So after a couple of days of messing about here is my first “hello world” Keras example: mean_removal.py. It might be helpful for other Keras noobs. Assuming you have all the packages installed, it runs with either Python 2:

$ python mean_removal.py

Or Python 3:

$ python3 mean_removal.py

It removes the mean from vectors, using just a single layer regression model. The script runs OK on a regular PC without a chunky graphics card.

So I start by generating vectors from random numbers with a zero mean. I then add a random offset to each sample in the vector. Here are 5 vectors with random offsets added to them:

The Keras script is then trained to estimate and remove the offsets, so the output vectors look like:

Estimating the offset is the same as finding the “mean” of the vector. Yes I know we can do that with a “mean” function, but where’s the fun in that!

Here are some other plots that show the training and validation measures, and error metrics at the output:



The last two plots show pretty much all of the offset is removed and it restores the original (non offset) vectors with just a tiny bit of noise. I had to wind back the learning rate to get it to converge without “NAN” losses, possibly as I’m using fairly big input numbers. I’m familiar with the idea of learning rate from NLMS adaptive filters, such as those used for my work in echo cancellation.

Deep Learning for Codec 2

My initial ambitions for DL are somewhat more modest than the sample-by-sample synthesis used in the Wavenet work. I have some problems with Vector Quantisation (VQ) in the low rate Codec 2 modes. The VQ is used to compactly describe the speech spectrum, which carries the intelligibility of the signal.

The VQ gets upset with different microphones, speakers, or minor spectral shaping like gentle high pass/low pass filtering. This shaping often causes a poor vector to be chosen, which results in crappy speech quality. The current VQ error measure can’t tell the difference between spectral features that matter and those that don’t.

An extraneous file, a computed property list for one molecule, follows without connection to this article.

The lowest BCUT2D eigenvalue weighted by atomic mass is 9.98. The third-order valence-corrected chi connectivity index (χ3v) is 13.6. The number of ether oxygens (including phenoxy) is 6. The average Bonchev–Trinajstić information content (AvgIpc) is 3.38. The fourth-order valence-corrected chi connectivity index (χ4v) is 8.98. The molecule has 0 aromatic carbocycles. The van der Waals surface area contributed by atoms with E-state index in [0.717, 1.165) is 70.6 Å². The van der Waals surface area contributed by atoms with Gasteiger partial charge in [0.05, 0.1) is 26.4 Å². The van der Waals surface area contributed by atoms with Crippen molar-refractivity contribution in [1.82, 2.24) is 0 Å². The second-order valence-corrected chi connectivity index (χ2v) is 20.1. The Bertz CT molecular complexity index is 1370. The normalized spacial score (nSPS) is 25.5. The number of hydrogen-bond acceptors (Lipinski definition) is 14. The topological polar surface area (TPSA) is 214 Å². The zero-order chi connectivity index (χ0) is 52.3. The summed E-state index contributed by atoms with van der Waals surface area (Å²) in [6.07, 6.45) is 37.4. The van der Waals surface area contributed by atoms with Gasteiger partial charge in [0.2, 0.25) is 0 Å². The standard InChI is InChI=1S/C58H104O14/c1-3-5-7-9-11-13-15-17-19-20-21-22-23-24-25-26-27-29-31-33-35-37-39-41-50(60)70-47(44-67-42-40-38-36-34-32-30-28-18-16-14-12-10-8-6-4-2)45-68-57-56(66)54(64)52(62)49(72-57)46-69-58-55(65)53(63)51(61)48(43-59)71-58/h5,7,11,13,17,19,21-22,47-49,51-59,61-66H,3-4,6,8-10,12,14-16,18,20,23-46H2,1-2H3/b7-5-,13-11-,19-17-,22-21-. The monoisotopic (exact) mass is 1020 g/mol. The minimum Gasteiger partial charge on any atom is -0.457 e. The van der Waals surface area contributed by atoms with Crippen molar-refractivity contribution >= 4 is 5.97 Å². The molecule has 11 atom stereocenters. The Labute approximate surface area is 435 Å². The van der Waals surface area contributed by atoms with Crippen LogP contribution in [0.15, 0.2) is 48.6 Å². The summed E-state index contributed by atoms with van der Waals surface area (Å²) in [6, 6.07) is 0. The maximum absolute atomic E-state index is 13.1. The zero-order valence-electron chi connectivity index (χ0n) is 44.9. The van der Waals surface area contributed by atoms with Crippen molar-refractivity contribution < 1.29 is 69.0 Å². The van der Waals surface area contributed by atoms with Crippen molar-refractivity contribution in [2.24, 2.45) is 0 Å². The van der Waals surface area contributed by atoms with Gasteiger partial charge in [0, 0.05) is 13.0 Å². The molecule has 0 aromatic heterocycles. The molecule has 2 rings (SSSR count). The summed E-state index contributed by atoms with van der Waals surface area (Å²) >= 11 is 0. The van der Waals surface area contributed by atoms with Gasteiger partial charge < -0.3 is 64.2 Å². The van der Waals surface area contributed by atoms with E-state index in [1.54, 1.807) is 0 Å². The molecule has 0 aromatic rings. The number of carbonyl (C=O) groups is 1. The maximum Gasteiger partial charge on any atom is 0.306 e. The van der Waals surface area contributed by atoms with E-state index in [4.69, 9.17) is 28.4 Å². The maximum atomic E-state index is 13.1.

So I’d like to try DL to address those issues, and train a system to say “look, this speech and this speech are actually the same. Yes I know one of them has a 3dB/octave low pass filter, please ignore that”.

As emphasised in the text book above, some feature extraction can help with DL problems. For my first pass I’ll be working on parameters extracted by the Codec 2 model (like a compact version of the speech spectrum) rather than speech samples like Wavenet. This will reduce my CPU load significantly, at the expense of speech quality, which will be limited by the unquantised Codec 2 model. But that’s OK as a first step. A notch or two up on Codec 2 at 700 bit/s would be very useful, especially if it can run on a CPU from the first two decades of the 21st century.

Mean Removal on Speech Vectors

So to get started with Keras I chose mean removal. The mean level or constant offset is like the volume or energy in a speech signal, its the simplest form of spectral shaping I could imagine. I trained and tested it with vectors of random numbers, using numbers in the range of the speech spectral samples that Codec 2 plays with.

It’s a bit like an equaliser, vectors with arbitrary spectral shaping go in, “flat” unshaped vectors come out. They can then be sent to a Vector Quantiser. There are probably smarter ways to do this, but I need to start somewhere.

So as a next step I tried offset removal with vectors that represent the spectrum of 40ms speech frame: